Srini Nandiraju is our vice president of data science and leads a world-class data science team that drives research and development initiatives at Blume Global.
Srini previously worked at Symphony RetailAI, where he managed customer and merchandising analytics for Albertsons Companies (Safeway). Prior to that, he led data science teams at E2Open (Steelwedge) and Walmart. Srini has a Ph.D. in Operations Research from University of California, Irvine.
What is data science?
All of us make decisions using experiences. Experiences are nothing but a stream of data points that we have internalized over time. What data science lets us do is capture insights with this data and recommend the best strategies to solve business problems.
What is demand chain forecasting, and what is your team doing to help drive this?
Demand forecasting is predicting resource usage in the future. For Blume Global, it is the use of containers, chassis, drivers, etc. If we are able to better predict usage, we can plan to have the right resource at the right place and right time. Our team is leveraging the latest algorithms to forecast demand. We are using time series-based deep learning algorithms to predict demand.
How does demand chain forecasting work, specifically for retailers and manufacturers?
Forecasting answers the following for each SKU: how much (quantity), where (what location), at what time (in the future).
For example, in preparation for the hurricane season, a large retailer wants to know how many generators will be needed at local stores for the next four weeks. Retailers could aggregate all the demand signals coming from the store locations and provide one consolidated demand plan to the manufacturers. Based on this forecast, they will plan to satisfy the demand by creating replenishment decisions. Once replenishment decisions are made, they are sent as ordered to manufacturers who will produce the generators and transport it back to the retailer’s distribution centers. From there, the generators will be delivered to the retailer stores.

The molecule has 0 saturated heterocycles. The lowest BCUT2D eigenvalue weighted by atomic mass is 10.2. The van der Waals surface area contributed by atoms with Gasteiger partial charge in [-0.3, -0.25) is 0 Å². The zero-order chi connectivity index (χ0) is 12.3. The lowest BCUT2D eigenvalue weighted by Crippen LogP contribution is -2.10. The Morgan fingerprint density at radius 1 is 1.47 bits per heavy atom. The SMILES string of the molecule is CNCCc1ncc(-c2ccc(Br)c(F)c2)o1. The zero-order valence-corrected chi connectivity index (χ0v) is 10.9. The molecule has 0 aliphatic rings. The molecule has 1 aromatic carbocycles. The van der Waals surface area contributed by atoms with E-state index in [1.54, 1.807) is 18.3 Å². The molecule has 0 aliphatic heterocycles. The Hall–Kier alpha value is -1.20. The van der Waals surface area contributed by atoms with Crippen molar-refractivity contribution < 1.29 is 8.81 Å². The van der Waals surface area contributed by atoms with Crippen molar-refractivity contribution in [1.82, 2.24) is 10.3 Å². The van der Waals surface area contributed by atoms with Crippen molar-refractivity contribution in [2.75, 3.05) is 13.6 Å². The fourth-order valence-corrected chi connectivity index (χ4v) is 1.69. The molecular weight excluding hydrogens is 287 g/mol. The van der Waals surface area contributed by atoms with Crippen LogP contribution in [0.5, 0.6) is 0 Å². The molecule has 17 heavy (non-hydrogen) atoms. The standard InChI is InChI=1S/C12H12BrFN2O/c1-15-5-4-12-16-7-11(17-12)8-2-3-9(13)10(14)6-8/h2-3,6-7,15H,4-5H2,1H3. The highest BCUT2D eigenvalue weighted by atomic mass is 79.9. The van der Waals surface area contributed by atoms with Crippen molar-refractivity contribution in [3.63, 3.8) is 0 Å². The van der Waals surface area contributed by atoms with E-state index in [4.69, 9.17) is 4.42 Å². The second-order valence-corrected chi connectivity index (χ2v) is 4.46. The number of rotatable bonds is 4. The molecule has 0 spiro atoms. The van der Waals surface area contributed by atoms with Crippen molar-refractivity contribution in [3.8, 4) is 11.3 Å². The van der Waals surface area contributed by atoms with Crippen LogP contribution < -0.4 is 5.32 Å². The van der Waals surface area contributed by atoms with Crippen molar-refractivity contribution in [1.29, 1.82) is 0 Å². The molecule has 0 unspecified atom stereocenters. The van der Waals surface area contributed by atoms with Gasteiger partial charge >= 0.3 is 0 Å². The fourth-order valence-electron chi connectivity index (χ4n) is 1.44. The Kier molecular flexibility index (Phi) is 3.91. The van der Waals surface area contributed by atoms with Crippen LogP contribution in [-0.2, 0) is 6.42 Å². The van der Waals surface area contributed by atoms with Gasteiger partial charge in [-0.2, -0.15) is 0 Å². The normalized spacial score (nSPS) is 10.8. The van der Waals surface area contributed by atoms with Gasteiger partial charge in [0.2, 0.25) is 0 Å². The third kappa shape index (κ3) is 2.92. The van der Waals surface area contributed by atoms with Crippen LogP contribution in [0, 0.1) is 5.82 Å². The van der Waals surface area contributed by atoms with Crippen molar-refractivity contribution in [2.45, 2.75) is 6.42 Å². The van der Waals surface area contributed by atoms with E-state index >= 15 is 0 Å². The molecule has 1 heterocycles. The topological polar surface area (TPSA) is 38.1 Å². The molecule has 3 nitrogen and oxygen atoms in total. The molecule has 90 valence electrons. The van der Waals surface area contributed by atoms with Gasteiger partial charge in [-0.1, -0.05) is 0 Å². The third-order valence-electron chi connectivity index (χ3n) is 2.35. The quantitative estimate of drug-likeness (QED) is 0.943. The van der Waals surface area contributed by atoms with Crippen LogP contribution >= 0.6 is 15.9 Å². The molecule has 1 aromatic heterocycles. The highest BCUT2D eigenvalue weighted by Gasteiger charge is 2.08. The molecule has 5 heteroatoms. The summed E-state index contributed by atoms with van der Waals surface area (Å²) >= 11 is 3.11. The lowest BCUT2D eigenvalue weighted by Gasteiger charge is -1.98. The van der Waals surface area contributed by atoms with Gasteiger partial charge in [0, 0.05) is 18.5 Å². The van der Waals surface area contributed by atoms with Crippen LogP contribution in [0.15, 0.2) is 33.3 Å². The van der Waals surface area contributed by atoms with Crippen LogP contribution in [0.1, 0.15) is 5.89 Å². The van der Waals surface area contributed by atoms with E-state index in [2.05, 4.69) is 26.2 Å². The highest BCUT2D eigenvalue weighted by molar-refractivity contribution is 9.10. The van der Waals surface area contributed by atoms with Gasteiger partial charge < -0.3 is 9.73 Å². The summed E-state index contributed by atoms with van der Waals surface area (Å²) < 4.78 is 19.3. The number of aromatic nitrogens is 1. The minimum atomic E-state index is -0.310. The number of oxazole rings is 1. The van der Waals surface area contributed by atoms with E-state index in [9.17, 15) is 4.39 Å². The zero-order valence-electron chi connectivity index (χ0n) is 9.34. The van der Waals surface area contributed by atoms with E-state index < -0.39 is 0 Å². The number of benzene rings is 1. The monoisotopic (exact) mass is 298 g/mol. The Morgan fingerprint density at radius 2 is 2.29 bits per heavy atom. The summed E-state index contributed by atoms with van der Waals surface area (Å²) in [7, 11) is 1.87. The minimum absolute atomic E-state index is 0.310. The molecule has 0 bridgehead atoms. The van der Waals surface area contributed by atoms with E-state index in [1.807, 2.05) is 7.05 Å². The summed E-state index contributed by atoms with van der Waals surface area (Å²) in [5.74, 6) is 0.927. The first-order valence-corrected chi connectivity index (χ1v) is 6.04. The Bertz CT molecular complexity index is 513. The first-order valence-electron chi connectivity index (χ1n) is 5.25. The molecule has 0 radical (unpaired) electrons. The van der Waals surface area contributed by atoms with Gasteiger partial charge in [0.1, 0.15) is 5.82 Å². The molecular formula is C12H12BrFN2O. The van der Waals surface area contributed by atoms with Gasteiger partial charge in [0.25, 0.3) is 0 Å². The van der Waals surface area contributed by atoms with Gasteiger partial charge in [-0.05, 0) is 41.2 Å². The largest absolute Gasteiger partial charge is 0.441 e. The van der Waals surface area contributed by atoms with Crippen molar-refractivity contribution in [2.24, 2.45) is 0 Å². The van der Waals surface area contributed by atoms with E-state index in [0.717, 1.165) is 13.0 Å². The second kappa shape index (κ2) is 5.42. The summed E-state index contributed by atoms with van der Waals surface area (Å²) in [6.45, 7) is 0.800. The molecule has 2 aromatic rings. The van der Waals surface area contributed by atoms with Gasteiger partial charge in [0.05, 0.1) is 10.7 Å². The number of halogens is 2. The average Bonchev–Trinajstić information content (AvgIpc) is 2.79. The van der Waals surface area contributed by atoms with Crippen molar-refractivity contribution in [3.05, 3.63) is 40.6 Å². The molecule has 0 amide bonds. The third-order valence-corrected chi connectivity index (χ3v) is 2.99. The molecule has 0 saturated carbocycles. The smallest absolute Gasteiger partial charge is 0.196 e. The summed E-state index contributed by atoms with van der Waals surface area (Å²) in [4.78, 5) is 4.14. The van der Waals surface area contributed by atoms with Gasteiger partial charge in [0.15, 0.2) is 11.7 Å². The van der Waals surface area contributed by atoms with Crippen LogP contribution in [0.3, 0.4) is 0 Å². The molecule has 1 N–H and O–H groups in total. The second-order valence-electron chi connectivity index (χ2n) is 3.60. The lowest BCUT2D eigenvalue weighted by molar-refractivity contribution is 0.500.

Manufacturers receive customer orders from numerous beneficial cargo owners (BCOs). Forecasting for manufacturers is aggregating all the different requirements from various customers to determine how much quantity is needed per customer for a future date.
How is Blume Global building out a network of networks?
At Blume Global, we have work orders that happen across many customers. There are many repeatable moves that happen, for example, from a port location to a BCO’s distribution center. From these repeatable moves, we learn patterns and can build a physical network of moves that happen across all of our customers. We use this network of networks for the supply chain to better predict estimated time of arrival (ETA), service times at each location and actual travel times.
What excites you most about working at Blume Global?